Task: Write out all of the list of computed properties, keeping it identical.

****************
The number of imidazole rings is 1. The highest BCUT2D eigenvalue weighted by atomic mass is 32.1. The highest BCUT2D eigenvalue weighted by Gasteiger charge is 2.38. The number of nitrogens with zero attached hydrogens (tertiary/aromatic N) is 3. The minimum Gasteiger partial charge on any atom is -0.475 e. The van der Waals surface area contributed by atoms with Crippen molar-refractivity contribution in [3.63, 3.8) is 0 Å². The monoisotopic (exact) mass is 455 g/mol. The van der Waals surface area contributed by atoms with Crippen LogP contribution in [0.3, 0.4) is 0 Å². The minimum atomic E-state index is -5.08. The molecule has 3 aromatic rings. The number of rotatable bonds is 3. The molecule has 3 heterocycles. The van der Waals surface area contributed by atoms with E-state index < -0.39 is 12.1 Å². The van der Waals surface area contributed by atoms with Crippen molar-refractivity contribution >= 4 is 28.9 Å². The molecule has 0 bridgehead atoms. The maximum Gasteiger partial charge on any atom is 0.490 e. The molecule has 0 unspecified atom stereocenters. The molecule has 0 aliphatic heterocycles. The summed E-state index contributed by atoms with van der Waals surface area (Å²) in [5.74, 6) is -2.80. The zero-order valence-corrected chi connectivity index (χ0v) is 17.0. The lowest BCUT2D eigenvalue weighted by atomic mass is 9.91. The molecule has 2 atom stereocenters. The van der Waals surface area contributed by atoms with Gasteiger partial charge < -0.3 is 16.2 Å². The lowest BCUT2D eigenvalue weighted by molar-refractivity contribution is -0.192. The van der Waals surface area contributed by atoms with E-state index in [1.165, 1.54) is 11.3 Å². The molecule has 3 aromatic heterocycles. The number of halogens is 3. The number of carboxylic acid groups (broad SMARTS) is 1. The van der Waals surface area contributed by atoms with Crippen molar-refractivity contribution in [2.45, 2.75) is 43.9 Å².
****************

The number of imidazole rings is 1. The highest BCUT2D eigenvalue weighted by atomic mass is 32.1. The highest BCUT2D eigenvalue weighted by Gasteiger charge is 2.38. The number of nitrogens with zero attached hydrogens (tertiary/aromatic N) is 3. The minimum Gasteiger partial charge on any atom is -0.475 e. The van der Waals surface area contributed by atoms with Crippen molar-refractivity contribution in [3.63, 3.8) is 0 Å². The monoisotopic (exact) mass is 455 g/mol. The van der Waals surface area contributed by atoms with Crippen LogP contribution in [0.3, 0.4) is 0 Å². The minimum atomic E-state index is -5.08. The molecule has 3 aromatic rings. The number of rotatable bonds is 3. The molecule has 3 heterocycles. The van der Waals surface area contributed by atoms with E-state index < -0.39 is 12.1 Å². The van der Waals surface area contributed by atoms with Crippen molar-refractivity contribution >= 4 is 28.9 Å². The molecule has 0 bridgehead atoms. The maximum Gasteiger partial charge on any atom is 0.490 e. The molecule has 0 unspecified atom stereocenters. The molecule has 0 aliphatic heterocycles. The summed E-state index contributed by atoms with van der Waals surface area (Å²) in [5.74, 6) is -2.80. The zero-order valence-corrected chi connectivity index (χ0v) is 17.0. The lowest BCUT2D eigenvalue weighted by atomic mass is 9.91. The molecule has 2 atom stereocenters. The van der Waals surface area contributed by atoms with Gasteiger partial charge < -0.3 is 16.2 Å². The lowest BCUT2D eigenvalue weighted by molar-refractivity contribution is -0.192. The van der Waals surface area contributed by atoms with E-state index in [1.165, 1.54) is 11.3 Å². The molecule has 3 aromatic heterocycles. The number of halogens is 3. The number of carboxylic acid groups (broad SMARTS) is 1. The van der Waals surface area contributed by atoms with Crippen molar-refractivity contribution in [2.45, 2.75) is 43.9 Å².